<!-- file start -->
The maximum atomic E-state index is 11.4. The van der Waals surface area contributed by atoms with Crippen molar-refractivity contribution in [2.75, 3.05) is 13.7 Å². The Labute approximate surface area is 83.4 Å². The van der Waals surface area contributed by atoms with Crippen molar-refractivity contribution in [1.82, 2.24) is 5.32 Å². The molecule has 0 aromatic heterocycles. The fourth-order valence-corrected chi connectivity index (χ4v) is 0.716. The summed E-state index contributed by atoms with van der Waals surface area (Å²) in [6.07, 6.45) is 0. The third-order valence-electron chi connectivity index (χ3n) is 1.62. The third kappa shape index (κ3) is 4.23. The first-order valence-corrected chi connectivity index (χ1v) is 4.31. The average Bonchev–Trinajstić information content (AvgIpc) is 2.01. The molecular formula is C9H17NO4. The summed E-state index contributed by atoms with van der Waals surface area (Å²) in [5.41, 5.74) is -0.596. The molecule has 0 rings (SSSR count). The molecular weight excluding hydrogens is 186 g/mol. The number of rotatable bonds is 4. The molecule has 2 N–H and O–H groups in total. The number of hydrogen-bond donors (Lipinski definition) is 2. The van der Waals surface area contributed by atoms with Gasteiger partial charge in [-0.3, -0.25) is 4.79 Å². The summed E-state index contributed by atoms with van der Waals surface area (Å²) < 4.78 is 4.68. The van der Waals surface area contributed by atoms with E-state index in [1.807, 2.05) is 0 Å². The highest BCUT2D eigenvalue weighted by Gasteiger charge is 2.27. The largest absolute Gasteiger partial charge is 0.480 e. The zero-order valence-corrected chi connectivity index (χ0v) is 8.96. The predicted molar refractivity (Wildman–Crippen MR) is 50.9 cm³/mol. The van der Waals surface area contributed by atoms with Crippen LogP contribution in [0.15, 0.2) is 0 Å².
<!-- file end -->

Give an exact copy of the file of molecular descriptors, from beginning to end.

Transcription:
The maximum atomic E-state index is 11.4. The van der Waals surface area contributed by atoms with Crippen molar-refractivity contribution in [2.75, 3.05) is 13.7 Å². The Labute approximate surface area is 83.4 Å². The van der Waals surface area contributed by atoms with Crippen molar-refractivity contribution in [1.82, 2.24) is 5.32 Å². The molecule has 0 aromatic heterocycles. The fourth-order valence-corrected chi connectivity index (χ4v) is 0.716. The summed E-state index contributed by atoms with van der Waals surface area (Å²) in [6.07, 6.45) is 0. The third-order valence-electron chi connectivity index (χ3n) is 1.62. The third kappa shape index (κ3) is 4.23. The first-order valence-corrected chi connectivity index (χ1v) is 4.31. The average Bonchev–Trinajstić information content (AvgIpc) is 2.01. The molecular formula is C9H17NO4. The summed E-state index contributed by atoms with van der Waals surface area (Å²) in [5.41, 5.74) is -0.596. The molecule has 0 rings (SSSR count). The molecular weight excluding hydrogens is 186 g/mol. The number of rotatable bonds is 4. The molecule has 2 N–H and O–H groups in total. The number of hydrogen-bond donors (Lipinski definition) is 2. The van der Waals surface area contributed by atoms with Gasteiger partial charge in [-0.3, -0.25) is 4.79 Å². The summed E-state index contributed by atoms with van der Waals surface area (Å²) < 4.78 is 4.68. The van der Waals surface area contributed by atoms with E-state index in [1.807, 2.05) is 0 Å². The highest BCUT2D eigenvalue weighted by Gasteiger charge is 2.27. The largest absolute Gasteiger partial charge is 0.480 e. The zero-order valence-corrected chi connectivity index (χ0v) is 8.96. The predicted molar refractivity (Wildman–Crippen MR) is 50.9 cm³/mol. The van der Waals surface area contributed by atoms with Crippen LogP contribution in [0.15, 0.2) is 0 Å².